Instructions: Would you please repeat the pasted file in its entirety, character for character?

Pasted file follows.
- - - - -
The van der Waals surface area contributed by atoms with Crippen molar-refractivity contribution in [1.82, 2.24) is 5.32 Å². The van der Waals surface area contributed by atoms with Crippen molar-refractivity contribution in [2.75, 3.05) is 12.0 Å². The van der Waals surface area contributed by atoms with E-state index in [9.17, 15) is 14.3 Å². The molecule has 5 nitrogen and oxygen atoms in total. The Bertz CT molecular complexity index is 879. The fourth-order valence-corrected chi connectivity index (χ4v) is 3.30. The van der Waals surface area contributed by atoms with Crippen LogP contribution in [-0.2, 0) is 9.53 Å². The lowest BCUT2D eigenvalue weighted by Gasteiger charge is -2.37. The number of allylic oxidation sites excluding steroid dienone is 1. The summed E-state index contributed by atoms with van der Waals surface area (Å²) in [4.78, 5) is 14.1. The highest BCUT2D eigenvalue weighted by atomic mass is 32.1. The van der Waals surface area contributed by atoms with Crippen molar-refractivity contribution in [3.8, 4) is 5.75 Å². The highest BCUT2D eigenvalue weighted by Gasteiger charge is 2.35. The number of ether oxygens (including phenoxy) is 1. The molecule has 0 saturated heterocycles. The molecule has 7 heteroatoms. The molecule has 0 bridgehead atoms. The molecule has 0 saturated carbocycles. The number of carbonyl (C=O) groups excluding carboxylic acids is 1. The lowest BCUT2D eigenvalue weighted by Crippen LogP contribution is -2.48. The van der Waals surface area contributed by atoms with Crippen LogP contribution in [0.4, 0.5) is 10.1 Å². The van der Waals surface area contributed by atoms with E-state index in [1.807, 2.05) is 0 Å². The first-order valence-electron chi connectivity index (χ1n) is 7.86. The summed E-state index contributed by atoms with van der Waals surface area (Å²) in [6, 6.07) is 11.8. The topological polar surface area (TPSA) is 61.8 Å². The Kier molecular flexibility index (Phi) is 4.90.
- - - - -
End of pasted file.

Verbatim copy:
The van der Waals surface area contributed by atoms with Crippen molar-refractivity contribution in [1.82, 2.24) is 5.32 Å². The van der Waals surface area contributed by atoms with Crippen molar-refractivity contribution in [2.75, 3.05) is 12.0 Å². The van der Waals surface area contributed by atoms with E-state index in [9.17, 15) is 14.3 Å². The molecule has 5 nitrogen and oxygen atoms in total. The Bertz CT molecular complexity index is 879. The fourth-order valence-corrected chi connectivity index (χ4v) is 3.30. The van der Waals surface area contributed by atoms with Crippen LogP contribution in [-0.2, 0) is 9.53 Å². The lowest BCUT2D eigenvalue weighted by Gasteiger charge is -2.37. The number of allylic oxidation sites excluding steroid dienone is 1. The summed E-state index contributed by atoms with van der Waals surface area (Å²) in [4.78, 5) is 14.1. The highest BCUT2D eigenvalue weighted by atomic mass is 32.1. The van der Waals surface area contributed by atoms with Crippen molar-refractivity contribution in [3.8, 4) is 5.75 Å². The highest BCUT2D eigenvalue weighted by Gasteiger charge is 2.35. The number of ether oxygens (including phenoxy) is 1. The molecule has 0 saturated heterocycles. The molecule has 7 heteroatoms. The molecule has 0 bridgehead atoms. The molecule has 0 saturated carbocycles. The number of carbonyl (C=O) groups excluding carboxylic acids is 1. The lowest BCUT2D eigenvalue weighted by Crippen LogP contribution is -2.48. The van der Waals surface area contributed by atoms with Crippen LogP contribution in [0.4, 0.5) is 10.1 Å². The van der Waals surface area contributed by atoms with E-state index in [1.807, 2.05) is 0 Å². The first-order valence-electron chi connectivity index (χ1n) is 7.86. The summed E-state index contributed by atoms with van der Waals surface area (Å²) in [6, 6.07) is 11.8. The topological polar surface area (TPSA) is 61.8 Å². The Kier molecular flexibility index (Phi) is 4.90.